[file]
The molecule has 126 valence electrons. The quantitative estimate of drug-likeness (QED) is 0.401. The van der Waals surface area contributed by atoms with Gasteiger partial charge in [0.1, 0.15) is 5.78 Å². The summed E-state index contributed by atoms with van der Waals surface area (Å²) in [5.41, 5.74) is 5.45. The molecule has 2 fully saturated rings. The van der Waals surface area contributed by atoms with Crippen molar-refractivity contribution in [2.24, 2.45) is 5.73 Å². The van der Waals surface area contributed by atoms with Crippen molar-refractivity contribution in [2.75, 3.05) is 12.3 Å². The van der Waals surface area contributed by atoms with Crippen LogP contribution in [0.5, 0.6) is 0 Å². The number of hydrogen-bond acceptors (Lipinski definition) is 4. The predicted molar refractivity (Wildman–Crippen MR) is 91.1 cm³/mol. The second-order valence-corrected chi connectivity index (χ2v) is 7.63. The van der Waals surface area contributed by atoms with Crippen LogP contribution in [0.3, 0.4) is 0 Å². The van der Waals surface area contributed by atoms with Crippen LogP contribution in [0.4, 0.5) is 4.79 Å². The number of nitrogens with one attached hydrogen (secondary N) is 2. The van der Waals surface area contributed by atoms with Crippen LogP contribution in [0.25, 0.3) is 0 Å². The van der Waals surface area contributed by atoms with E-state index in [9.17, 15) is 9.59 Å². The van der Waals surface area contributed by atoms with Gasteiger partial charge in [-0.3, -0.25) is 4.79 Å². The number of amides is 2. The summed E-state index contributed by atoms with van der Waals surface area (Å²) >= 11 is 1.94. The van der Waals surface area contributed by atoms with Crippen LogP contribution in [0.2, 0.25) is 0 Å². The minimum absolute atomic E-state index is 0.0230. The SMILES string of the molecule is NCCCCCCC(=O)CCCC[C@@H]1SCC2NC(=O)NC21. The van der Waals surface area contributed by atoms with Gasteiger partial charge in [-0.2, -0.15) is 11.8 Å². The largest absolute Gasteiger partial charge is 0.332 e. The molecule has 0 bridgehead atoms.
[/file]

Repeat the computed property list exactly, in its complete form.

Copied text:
The molecule has 126 valence electrons. The quantitative estimate of drug-likeness (QED) is 0.401. The van der Waals surface area contributed by atoms with Gasteiger partial charge in [0.1, 0.15) is 5.78 Å². The summed E-state index contributed by atoms with van der Waals surface area (Å²) in [5.41, 5.74) is 5.45. The molecule has 2 fully saturated rings. The van der Waals surface area contributed by atoms with Crippen molar-refractivity contribution in [2.24, 2.45) is 5.73 Å². The van der Waals surface area contributed by atoms with Crippen molar-refractivity contribution in [2.75, 3.05) is 12.3 Å². The van der Waals surface area contributed by atoms with Crippen LogP contribution in [0.5, 0.6) is 0 Å². The number of hydrogen-bond acceptors (Lipinski definition) is 4. The predicted molar refractivity (Wildman–Crippen MR) is 91.1 cm³/mol. The second-order valence-corrected chi connectivity index (χ2v) is 7.63. The van der Waals surface area contributed by atoms with Crippen LogP contribution in [0.3, 0.4) is 0 Å². The van der Waals surface area contributed by atoms with Crippen LogP contribution in [0.4, 0.5) is 4.79 Å². The number of nitrogens with one attached hydrogen (secondary N) is 2. The van der Waals surface area contributed by atoms with Crippen LogP contribution in [0.25, 0.3) is 0 Å². The van der Waals surface area contributed by atoms with E-state index in [9.17, 15) is 9.59 Å². The van der Waals surface area contributed by atoms with Gasteiger partial charge in [-0.3, -0.25) is 4.79 Å². The number of amides is 2. The summed E-state index contributed by atoms with van der Waals surface area (Å²) >= 11 is 1.94. The van der Waals surface area contributed by atoms with Crippen LogP contribution in [0.2, 0.25) is 0 Å². The minimum absolute atomic E-state index is 0.0230. The SMILES string of the molecule is NCCCCCCC(=O)CCCC[C@@H]1SCC2NC(=O)NC21. The van der Waals surface area contributed by atoms with Gasteiger partial charge in [-0.2, -0.15) is 11.8 Å². The largest absolute Gasteiger partial charge is 0.332 e. The molecule has 0 bridgehead atoms.